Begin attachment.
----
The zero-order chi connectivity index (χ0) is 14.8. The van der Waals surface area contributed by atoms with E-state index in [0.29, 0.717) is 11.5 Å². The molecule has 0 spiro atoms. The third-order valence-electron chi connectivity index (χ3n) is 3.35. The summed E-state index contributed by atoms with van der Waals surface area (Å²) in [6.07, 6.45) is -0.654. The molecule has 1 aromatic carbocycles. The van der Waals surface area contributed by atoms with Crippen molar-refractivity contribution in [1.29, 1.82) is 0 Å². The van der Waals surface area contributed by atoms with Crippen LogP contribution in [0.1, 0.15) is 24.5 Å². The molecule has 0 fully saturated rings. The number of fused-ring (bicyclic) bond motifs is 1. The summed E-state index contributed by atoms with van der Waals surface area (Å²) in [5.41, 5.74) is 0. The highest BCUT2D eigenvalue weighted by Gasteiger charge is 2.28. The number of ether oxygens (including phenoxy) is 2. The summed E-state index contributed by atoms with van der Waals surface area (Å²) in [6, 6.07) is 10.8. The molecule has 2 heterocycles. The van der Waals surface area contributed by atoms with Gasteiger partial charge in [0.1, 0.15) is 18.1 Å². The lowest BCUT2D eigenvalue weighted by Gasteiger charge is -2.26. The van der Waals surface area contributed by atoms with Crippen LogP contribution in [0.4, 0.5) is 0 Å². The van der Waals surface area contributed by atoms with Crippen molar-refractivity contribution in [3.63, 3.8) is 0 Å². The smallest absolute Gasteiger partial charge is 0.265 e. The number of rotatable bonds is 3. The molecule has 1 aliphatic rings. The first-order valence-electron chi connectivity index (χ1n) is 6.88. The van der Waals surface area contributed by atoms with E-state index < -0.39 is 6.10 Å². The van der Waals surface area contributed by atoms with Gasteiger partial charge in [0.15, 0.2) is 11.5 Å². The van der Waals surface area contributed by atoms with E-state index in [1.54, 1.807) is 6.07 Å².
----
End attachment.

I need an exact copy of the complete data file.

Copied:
The zero-order chi connectivity index (χ0) is 14.8. The van der Waals surface area contributed by atoms with E-state index in [0.29, 0.717) is 11.5 Å². The molecule has 0 spiro atoms. The third-order valence-electron chi connectivity index (χ3n) is 3.35. The summed E-state index contributed by atoms with van der Waals surface area (Å²) in [6.07, 6.45) is -0.654. The molecule has 1 aromatic carbocycles. The van der Waals surface area contributed by atoms with Crippen molar-refractivity contribution in [1.29, 1.82) is 0 Å². The van der Waals surface area contributed by atoms with Crippen LogP contribution in [0.1, 0.15) is 24.5 Å². The molecule has 0 fully saturated rings. The number of fused-ring (bicyclic) bond motifs is 1. The summed E-state index contributed by atoms with van der Waals surface area (Å²) in [5.41, 5.74) is 0. The highest BCUT2D eigenvalue weighted by Gasteiger charge is 2.28. The number of ether oxygens (including phenoxy) is 2. The summed E-state index contributed by atoms with van der Waals surface area (Å²) in [6, 6.07) is 10.8. The molecule has 2 heterocycles. The van der Waals surface area contributed by atoms with Gasteiger partial charge in [0.1, 0.15) is 18.1 Å². The lowest BCUT2D eigenvalue weighted by Gasteiger charge is -2.26. The van der Waals surface area contributed by atoms with Crippen LogP contribution in [0.4, 0.5) is 0 Å². The van der Waals surface area contributed by atoms with Crippen molar-refractivity contribution in [3.63, 3.8) is 0 Å². The smallest absolute Gasteiger partial charge is 0.265 e. The number of rotatable bonds is 3. The molecule has 1 aliphatic rings. The first-order valence-electron chi connectivity index (χ1n) is 6.88. The van der Waals surface area contributed by atoms with E-state index < -0.39 is 6.10 Å². The van der Waals surface area contributed by atoms with Gasteiger partial charge in [0.15, 0.2) is 11.5 Å². The van der Waals surface area contributed by atoms with E-state index in [1.54, 1.807) is 6.07 Å².